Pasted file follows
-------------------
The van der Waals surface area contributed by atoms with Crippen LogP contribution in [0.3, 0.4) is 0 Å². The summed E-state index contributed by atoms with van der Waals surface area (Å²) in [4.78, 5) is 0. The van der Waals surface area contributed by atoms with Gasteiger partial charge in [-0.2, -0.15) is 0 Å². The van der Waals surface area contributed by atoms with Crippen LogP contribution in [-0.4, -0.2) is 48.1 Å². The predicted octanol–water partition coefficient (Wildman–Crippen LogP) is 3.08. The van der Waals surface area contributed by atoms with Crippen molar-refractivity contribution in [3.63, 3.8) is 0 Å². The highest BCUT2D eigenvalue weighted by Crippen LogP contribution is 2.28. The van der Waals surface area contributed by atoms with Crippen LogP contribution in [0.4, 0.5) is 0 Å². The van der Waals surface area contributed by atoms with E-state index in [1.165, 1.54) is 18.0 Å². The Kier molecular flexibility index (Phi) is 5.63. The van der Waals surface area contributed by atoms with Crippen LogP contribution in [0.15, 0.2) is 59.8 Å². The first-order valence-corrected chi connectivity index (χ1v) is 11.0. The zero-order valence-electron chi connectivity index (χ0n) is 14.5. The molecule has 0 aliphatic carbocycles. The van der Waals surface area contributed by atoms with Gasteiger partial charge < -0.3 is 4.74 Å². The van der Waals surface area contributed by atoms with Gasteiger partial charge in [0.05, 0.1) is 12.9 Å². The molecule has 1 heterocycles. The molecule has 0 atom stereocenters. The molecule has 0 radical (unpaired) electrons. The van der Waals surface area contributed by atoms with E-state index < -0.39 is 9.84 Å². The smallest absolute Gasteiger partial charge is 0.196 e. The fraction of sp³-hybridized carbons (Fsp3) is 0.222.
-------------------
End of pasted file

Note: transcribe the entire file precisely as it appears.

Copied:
The van der Waals surface area contributed by atoms with Crippen LogP contribution in [0.3, 0.4) is 0 Å². The summed E-state index contributed by atoms with van der Waals surface area (Å²) in [4.78, 5) is 0. The van der Waals surface area contributed by atoms with Gasteiger partial charge in [-0.2, -0.15) is 0 Å². The van der Waals surface area contributed by atoms with Crippen LogP contribution in [-0.4, -0.2) is 48.1 Å². The predicted octanol–water partition coefficient (Wildman–Crippen LogP) is 3.08. The van der Waals surface area contributed by atoms with Crippen molar-refractivity contribution in [3.63, 3.8) is 0 Å². The highest BCUT2D eigenvalue weighted by Crippen LogP contribution is 2.28. The van der Waals surface area contributed by atoms with Crippen LogP contribution in [0.4, 0.5) is 0 Å². The van der Waals surface area contributed by atoms with E-state index in [1.165, 1.54) is 18.0 Å². The Kier molecular flexibility index (Phi) is 5.63. The van der Waals surface area contributed by atoms with Crippen LogP contribution in [0.15, 0.2) is 59.8 Å². The first-order valence-corrected chi connectivity index (χ1v) is 11.0. The zero-order valence-electron chi connectivity index (χ0n) is 14.5. The molecule has 0 aliphatic carbocycles. The van der Waals surface area contributed by atoms with Gasteiger partial charge < -0.3 is 4.74 Å². The van der Waals surface area contributed by atoms with Gasteiger partial charge in [0.05, 0.1) is 12.9 Å². The molecule has 1 heterocycles. The molecule has 0 atom stereocenters. The molecule has 0 radical (unpaired) electrons. The van der Waals surface area contributed by atoms with E-state index < -0.39 is 9.84 Å². The smallest absolute Gasteiger partial charge is 0.196 e. The fraction of sp³-hybridized carbons (Fsp3) is 0.222.